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Barley is one of the oldest cultivated cereal grains and a great choice for soups, stews and casseroles. It has long been used in brewing beer and making whiskey, but it has also been a popular starch in many cultures. Unfortunately, it has not remained in favor as much as rice, pasta or potatoes, even though it is amazingly tasty and good for you - in many ways better than other starches.
Barley must have its outer hull stripped away to make it edible. The form that is available in most grocery stores is pearled barley, which has been hulled and then processed to remove the bran. In the process it is polished, resulting in a pearled sheen.
Dehulled barley is also made into a variety of other products, including flour and cereals similar to oatmeal and grits. Hulled barley is more nutritious, because the bran layer has not been polished off, but it can be more difficult to find. You might find it listed as barley “groats”. It will take longer to cook than pearled barley, however.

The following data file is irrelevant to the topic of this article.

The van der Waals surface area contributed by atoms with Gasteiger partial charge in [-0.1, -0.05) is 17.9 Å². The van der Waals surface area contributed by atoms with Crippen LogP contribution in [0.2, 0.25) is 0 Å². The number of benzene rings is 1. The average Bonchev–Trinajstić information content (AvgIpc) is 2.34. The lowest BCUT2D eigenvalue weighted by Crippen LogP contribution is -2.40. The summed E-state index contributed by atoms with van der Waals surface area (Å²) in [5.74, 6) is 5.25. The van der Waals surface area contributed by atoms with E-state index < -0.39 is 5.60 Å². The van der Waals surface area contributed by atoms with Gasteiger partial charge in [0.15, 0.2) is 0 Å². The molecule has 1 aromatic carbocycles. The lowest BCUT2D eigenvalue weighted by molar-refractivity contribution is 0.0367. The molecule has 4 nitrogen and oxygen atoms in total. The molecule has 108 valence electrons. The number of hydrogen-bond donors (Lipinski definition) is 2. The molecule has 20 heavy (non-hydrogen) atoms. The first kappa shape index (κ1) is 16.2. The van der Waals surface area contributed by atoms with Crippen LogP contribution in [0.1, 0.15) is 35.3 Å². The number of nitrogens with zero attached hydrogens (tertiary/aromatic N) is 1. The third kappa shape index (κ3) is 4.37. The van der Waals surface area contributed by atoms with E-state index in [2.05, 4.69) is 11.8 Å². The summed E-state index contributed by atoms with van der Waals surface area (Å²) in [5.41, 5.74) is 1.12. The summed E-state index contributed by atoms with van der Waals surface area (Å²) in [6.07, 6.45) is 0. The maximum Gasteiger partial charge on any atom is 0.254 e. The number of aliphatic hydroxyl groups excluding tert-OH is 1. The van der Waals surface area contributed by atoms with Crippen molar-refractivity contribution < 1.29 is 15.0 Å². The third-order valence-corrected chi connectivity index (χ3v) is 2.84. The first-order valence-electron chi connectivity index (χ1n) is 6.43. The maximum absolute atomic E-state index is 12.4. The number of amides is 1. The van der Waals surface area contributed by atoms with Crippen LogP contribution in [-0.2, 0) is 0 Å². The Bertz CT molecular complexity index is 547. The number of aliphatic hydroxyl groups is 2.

When raw, barley it looks like a cross between orzo pasta and wheat berries. After cooking it has a lovely, nutty flavor. Barley can be easy to substitute for pasta or brown rice because of its slightly chewy texture. As such, it makes a great side dish, much like rice and pasta, as well as in chilled salads.
Barley has a ton of fiber (even pearled barley). A quarter cup of barley has 8 grams of fiber. There’s great research that barley will lower LDL cholesterol (bad cholesterol) and help stabilize blood sugars in diabetics. The beta-glucan fiber found in barley is similar to that found in oat bran, beans and peas. As a result, the U.S. Government now allows a health claim on barley that it lowers cholesterol.
1/4 cup pearled barley = 176 calories, 0.5g fat, 0g sat fat, 0g mono fat, 5g protein, 39g carbohydrates, 4mg sodium, 0mg cholesterol, Vitamin K 1 mcg, 8g fiber
March 17, 2008